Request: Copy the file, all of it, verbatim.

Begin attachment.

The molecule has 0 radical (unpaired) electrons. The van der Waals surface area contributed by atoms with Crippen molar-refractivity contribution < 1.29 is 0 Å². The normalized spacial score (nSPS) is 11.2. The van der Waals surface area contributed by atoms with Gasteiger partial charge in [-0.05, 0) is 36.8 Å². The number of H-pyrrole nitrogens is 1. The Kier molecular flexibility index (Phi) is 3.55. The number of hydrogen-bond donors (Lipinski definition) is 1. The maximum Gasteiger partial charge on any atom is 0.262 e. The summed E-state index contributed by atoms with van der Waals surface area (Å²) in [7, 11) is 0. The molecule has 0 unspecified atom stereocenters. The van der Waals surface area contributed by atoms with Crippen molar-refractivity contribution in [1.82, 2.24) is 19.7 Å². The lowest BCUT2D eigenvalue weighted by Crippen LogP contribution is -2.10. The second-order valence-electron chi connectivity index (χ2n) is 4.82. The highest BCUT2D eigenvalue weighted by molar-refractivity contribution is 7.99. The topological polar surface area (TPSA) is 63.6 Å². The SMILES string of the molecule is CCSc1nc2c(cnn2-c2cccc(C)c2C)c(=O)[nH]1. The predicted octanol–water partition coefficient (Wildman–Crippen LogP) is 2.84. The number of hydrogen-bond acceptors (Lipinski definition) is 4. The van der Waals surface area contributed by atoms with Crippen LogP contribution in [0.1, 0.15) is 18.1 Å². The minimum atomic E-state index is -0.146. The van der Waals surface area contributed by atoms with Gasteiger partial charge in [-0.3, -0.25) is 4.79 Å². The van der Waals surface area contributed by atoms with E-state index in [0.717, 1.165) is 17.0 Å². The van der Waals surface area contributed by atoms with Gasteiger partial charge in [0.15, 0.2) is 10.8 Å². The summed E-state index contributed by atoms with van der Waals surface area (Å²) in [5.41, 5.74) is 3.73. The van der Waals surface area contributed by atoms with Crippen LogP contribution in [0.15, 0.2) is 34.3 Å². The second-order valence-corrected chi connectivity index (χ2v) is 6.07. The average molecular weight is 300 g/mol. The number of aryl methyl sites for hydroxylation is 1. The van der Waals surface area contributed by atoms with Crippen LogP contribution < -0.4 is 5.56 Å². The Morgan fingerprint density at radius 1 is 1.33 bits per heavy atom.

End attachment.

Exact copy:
The molecule has 0 radical (unpaired) electrons. The van der Waals surface area contributed by atoms with Crippen molar-refractivity contribution < 1.29 is 0 Å². The normalized spacial score (nSPS) is 11.2. The van der Waals surface area contributed by atoms with Gasteiger partial charge in [-0.05, 0) is 36.8 Å². The number of H-pyrrole nitrogens is 1. The Kier molecular flexibility index (Phi) is 3.55. The number of hydrogen-bond donors (Lipinski definition) is 1. The maximum Gasteiger partial charge on any atom is 0.262 e. The summed E-state index contributed by atoms with van der Waals surface area (Å²) in [7, 11) is 0. The molecule has 0 unspecified atom stereocenters. The van der Waals surface area contributed by atoms with Crippen molar-refractivity contribution in [1.82, 2.24) is 19.7 Å². The lowest BCUT2D eigenvalue weighted by Crippen LogP contribution is -2.10. The second-order valence-electron chi connectivity index (χ2n) is 4.82. The highest BCUT2D eigenvalue weighted by molar-refractivity contribution is 7.99. The topological polar surface area (TPSA) is 63.6 Å². The SMILES string of the molecule is CCSc1nc2c(cnn2-c2cccc(C)c2C)c(=O)[nH]1. The predicted octanol–water partition coefficient (Wildman–Crippen LogP) is 2.84. The number of hydrogen-bond acceptors (Lipinski definition) is 4. The van der Waals surface area contributed by atoms with Crippen LogP contribution in [0.1, 0.15) is 18.1 Å². The minimum atomic E-state index is -0.146. The van der Waals surface area contributed by atoms with Gasteiger partial charge in [-0.3, -0.25) is 4.79 Å². The van der Waals surface area contributed by atoms with E-state index in [0.717, 1.165) is 17.0 Å². The van der Waals surface area contributed by atoms with Gasteiger partial charge in [0.15, 0.2) is 10.8 Å². The summed E-state index contributed by atoms with van der Waals surface area (Å²) in [5.41, 5.74) is 3.73. The van der Waals surface area contributed by atoms with Crippen LogP contribution in [0.15, 0.2) is 34.3 Å². The second-order valence-corrected chi connectivity index (χ2v) is 6.07. The average molecular weight is 300 g/mol. The number of aryl methyl sites for hydroxylation is 1. The van der Waals surface area contributed by atoms with Crippen LogP contribution < -0.4 is 5.56 Å². The Morgan fingerprint density at radius 1 is 1.33 bits per heavy atom.